Like snowflakes, nanoparticles come in a wide variety of shapes and sizes. The geometry of a nanoparticle is often as influential as its chemical makeup in determining how it behaves, from its catalytic properties to its potential as a semiconductor component.
Thanks to a new study from the U.S. Dept. of Energy (DOE)’s Argonne National Laboratory, researchers are closer to understanding the process by which nanoparticles made of more than one material—called heterostructured nanoparticles—form. This process, known as heterogeneous nucleation, is the same mechanism by which beads of condensation form on a windowpane.
Heterostructured nanoparticles can be used as catalysts and in advanced energy conversion and storage systems. Typically, these nanoparticles are created from tiny “seeds” of one material, on top of which another material is grown. In this study, the Argonne researchers noticed that the differences in the atomic arrangements of the two materials have a big impact on the shape of the resulting nanoparticle.
“Before we started this experiment, it wasn’t entirely clear what’s happening at the interface when one material grows on another,” said nanoscientist Elena Shevchenko of Argonne Center for Nanoscale Materials, a DOE Office of Science user facility.
In this study, the researchers observed the formation of a nanoparticle consisting of platinum and gold. The researchers started with a platinum seed and grew gold around it. Initially, the gold covered the platinum seed’s surface uniformly, creating a type of nanoparticle known as “core-shell.” However, as more gold was deposited, it started to grow unevenly, creating a dumbbell-like structure.
Thanks to state-of-the-art x-ray analysis provided by Argonne’s Advanced Photon Source (APS), a DOE Office of Science user facility, the researchers identified the cause of the dumbbell formation as “lattice mismatch,” in which the spacing between the atoms in the two materials doesn’t align.
“Essentially, you can think of lattice mismatch as having a row of smaller boxes on the bottom layer and larger boxes on the top layer. When you try to fit the larger boxes into the space for a smaller box, it creates an immense strain,” said Argonne physicist Byeongdu Lee.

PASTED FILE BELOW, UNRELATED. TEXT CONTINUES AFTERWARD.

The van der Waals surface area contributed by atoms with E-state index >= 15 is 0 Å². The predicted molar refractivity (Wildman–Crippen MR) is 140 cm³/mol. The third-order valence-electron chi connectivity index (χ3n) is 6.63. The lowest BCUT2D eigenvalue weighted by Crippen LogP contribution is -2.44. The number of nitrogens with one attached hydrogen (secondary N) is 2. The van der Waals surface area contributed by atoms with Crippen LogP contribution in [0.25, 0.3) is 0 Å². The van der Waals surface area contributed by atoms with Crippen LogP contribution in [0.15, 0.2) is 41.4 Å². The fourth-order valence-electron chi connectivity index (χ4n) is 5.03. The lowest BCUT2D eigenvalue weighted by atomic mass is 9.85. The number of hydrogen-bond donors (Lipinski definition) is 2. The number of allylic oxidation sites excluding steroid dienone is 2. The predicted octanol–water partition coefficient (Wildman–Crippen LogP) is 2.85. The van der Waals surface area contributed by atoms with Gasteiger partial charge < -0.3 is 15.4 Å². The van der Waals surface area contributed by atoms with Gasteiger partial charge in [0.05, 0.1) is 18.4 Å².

While the lattice mismatch is only fractions of a nanometer, the effect accumulates as layer after layer of gold forms on the platinum. The mismatch can be handled by the first two layers of gold atoms—creating the core-shell effect—but afterwards it proves too much to overcome. “The arrangement of atoms is the same in the two materials, but the distance between atoms is different,” said Argonne postdoctoral researcher Soon Gu Kwon. “Eventually, this becomes unstable, and the growth of the gold becomes unevenly distributed.”
As the gold continues to accumulate on one side of the seed nanoparticle, small quantities “slide” down the side of the nanoparticle like grains of sand rolling down the side of a sand hill, creating the dumbbell shape.
The advantage of the Argonne study comes from the researchers’ ability to perform in situ observations of the material in realistic conditions using the APS. “This is the first time anyone has been able to study the kinetics of this heterogeneous nucleation process of nanoparticles in real-time under realistic conditions,” said Argonne physicist Byeongdu Lee. “The combination of two x-ray techniques gave us the ability to observe the material at both the atomic level and the nanoscale, which gave us a good view of how the nanoparticles form and transform.” All conclusions made based on the x-ray studies were further confirmed using atomic-resolution microscopy in the group of Professor Robert Klie of the Univ. of Illinois at Chicago.
This analysis of nanoparticle formation will help to lay the groundwork for the formation of new materials with different and controllable properties, according to Shevchenko. “In order to design materials, you have to understand how these processes happen at a very basic level,” she said.
An article based on the research appears in Nature Materials.
Source: Argonne National Laboratory